CuiousPages - fiction and nonfiction
CuriousPages - fiction and nonfiction
She paused her typing for a moment. “And I’ll tell you another thing, Daniel,” she said, then fixed him with her child-like gaze and informed him: “He’s as sly as dry rot, that one.”
Daniel looked back to his screen. He was assessing job applications from disabled candidates, but soon after he was given the task, the database developed the curious tendency of spontaneously transforming the entries on any application form he opened, so as to reject the candidate.
 He thought about Nipple-face, who seemed to keep hovering over him, whispering strange comments to him, which he could never understand the purpose of, except to realize she was obviously “on the warpath”, as Gail had told him one day, and had then gone on to inform him that—if he were asking her, which he wasn’t, but if he were—she would say he had gone too far the previous week when he stood up to Nipple-face; though—she told him—he was rather impressive; when she paused—which was quite rare for her—and watched him for a moment, meaningfully, which meaning he misunderstood to be alluding to the great peril he was under, being a “combatant” of Wendy “Nippo” Jenkins, their nipple-faced office manger who whispered her attacks to her victims in such a way as to leave them clueless as to the nature of her attack, but in no doubt that they were most definitely under attack.
Yes, Nipple-face had it in for him and was hovering over him, waiting for any mistake she could pounce upon, and at the same time, every application form he opened seemed to adopt a mind of its own, and that mind was bent on self destruction.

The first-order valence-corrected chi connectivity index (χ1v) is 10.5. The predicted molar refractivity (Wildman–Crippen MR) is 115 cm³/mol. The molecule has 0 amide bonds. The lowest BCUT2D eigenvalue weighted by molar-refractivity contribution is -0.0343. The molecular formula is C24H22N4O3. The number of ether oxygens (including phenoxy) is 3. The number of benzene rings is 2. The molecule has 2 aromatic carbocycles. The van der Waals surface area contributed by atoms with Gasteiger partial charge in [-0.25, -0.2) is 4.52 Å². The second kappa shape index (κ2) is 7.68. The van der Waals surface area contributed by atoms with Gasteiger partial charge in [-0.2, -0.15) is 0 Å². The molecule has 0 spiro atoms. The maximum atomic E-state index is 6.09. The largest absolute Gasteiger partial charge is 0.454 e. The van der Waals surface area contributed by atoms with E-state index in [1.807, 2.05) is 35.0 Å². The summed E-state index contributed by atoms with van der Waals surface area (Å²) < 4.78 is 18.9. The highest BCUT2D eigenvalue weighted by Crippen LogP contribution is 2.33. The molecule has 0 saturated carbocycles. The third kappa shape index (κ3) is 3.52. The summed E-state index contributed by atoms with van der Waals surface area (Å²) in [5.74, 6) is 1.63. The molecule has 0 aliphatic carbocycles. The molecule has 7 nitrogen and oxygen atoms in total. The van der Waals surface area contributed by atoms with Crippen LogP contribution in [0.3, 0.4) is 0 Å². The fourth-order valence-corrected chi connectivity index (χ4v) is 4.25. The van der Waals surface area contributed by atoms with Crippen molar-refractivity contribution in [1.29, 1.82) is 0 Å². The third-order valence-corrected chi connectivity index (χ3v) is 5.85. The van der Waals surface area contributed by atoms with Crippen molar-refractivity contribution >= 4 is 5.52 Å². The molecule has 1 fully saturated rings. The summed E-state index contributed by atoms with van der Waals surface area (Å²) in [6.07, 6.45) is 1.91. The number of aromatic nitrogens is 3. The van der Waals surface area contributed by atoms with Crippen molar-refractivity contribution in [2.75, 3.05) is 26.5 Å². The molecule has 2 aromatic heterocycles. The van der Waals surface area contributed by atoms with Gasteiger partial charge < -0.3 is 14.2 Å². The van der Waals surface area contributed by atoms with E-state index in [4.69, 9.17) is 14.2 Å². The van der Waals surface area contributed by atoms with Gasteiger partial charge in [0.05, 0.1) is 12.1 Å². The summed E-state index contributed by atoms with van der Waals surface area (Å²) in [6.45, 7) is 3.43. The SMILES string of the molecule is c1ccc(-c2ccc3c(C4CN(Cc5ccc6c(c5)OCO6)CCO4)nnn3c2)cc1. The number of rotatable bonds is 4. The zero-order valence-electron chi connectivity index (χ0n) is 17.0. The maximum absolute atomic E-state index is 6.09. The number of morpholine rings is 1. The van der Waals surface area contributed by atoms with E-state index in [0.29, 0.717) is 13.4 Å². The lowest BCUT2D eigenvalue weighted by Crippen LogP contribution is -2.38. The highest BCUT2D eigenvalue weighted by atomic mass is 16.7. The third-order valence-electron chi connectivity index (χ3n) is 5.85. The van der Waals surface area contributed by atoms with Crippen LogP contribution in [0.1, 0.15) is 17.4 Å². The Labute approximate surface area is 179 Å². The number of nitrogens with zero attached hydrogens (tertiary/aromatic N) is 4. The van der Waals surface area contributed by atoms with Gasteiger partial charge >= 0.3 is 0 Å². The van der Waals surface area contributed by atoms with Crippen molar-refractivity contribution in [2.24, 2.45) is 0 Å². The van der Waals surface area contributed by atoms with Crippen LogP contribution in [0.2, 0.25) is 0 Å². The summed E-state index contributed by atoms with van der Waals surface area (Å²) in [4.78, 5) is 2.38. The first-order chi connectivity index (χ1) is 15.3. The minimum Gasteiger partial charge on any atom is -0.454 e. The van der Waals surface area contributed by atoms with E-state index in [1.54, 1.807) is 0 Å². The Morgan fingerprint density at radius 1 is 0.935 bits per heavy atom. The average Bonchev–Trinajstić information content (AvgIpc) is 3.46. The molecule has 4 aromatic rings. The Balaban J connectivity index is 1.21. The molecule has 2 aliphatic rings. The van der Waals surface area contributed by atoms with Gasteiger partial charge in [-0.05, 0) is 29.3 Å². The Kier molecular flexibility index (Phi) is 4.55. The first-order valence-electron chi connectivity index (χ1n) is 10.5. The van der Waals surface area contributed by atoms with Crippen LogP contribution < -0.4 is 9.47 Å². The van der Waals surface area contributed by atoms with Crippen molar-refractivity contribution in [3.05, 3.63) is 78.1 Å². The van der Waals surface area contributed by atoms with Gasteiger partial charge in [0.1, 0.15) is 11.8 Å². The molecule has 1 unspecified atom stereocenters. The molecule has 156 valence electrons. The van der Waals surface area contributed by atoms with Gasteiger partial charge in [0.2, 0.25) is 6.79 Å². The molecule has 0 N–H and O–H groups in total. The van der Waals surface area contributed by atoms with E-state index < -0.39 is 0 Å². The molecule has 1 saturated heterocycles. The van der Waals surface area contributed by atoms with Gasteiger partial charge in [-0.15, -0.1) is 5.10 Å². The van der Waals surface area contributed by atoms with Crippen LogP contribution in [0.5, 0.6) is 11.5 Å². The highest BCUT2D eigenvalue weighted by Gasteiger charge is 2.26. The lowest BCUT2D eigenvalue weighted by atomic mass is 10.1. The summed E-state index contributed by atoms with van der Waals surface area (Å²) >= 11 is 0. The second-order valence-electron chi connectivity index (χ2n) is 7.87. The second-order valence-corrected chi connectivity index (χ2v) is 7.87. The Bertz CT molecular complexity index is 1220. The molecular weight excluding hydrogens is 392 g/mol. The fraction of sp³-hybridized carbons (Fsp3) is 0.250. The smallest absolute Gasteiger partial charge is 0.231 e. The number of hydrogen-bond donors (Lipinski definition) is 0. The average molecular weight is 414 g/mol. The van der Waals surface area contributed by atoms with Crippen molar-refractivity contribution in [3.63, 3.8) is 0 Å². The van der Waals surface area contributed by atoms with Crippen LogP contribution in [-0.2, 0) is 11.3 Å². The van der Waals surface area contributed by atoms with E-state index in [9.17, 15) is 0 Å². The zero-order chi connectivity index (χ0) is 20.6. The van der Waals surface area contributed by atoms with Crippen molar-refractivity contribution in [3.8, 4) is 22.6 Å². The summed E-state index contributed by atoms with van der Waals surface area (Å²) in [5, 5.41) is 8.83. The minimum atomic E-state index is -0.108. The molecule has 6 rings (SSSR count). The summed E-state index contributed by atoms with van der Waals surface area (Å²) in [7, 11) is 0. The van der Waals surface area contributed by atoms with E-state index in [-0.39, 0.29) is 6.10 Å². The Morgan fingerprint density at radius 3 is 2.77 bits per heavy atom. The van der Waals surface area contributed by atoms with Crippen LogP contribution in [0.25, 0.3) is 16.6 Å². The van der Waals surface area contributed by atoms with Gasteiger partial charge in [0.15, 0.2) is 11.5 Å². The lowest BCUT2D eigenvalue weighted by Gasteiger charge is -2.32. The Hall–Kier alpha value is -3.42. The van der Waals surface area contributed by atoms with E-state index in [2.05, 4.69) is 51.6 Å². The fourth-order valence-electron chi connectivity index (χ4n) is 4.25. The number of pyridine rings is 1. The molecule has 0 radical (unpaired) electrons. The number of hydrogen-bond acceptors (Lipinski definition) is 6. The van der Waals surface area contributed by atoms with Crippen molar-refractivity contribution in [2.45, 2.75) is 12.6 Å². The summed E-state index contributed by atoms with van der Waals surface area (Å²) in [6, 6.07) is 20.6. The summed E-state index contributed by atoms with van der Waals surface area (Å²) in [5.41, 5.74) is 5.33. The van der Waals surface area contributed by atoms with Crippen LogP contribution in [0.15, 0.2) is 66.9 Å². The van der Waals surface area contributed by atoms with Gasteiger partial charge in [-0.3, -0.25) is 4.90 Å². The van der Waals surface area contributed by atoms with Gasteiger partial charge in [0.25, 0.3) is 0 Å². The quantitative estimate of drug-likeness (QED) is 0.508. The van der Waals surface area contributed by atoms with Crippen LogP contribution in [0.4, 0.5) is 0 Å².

Daniel looked up at Gail, whose fingers were happily dancing on her keyboard as she recited the spectacle of her previous night’s date, recited it to no-one in particular, for no-one seemed to be listening and she did not seem to be addressing anyone in particular. He thought about repeating his last question to her but he could still sense a seemingly impenetrable pressure cocooning the word “sure”, so he typed a message to Gail:
“So the answers NO is it?”
Gail’s monologue stopped mid-sentence and she looked up at him as though stunned, and perhaps a little afraid. He thought he could detect a blush on her child-like cheeks. She said, in a lowered voice, “This is out of the blue.” She watched him for a moment, then even her fingers stopped typing.
Daniel, weighed down by the memory of his childhood traumas, and now also by the whispered attacks of his office manager, started to say, “This p— pro—” but the words seemed too heavy, as though they were great boulders he could not move, and he nodded towards his computer screen.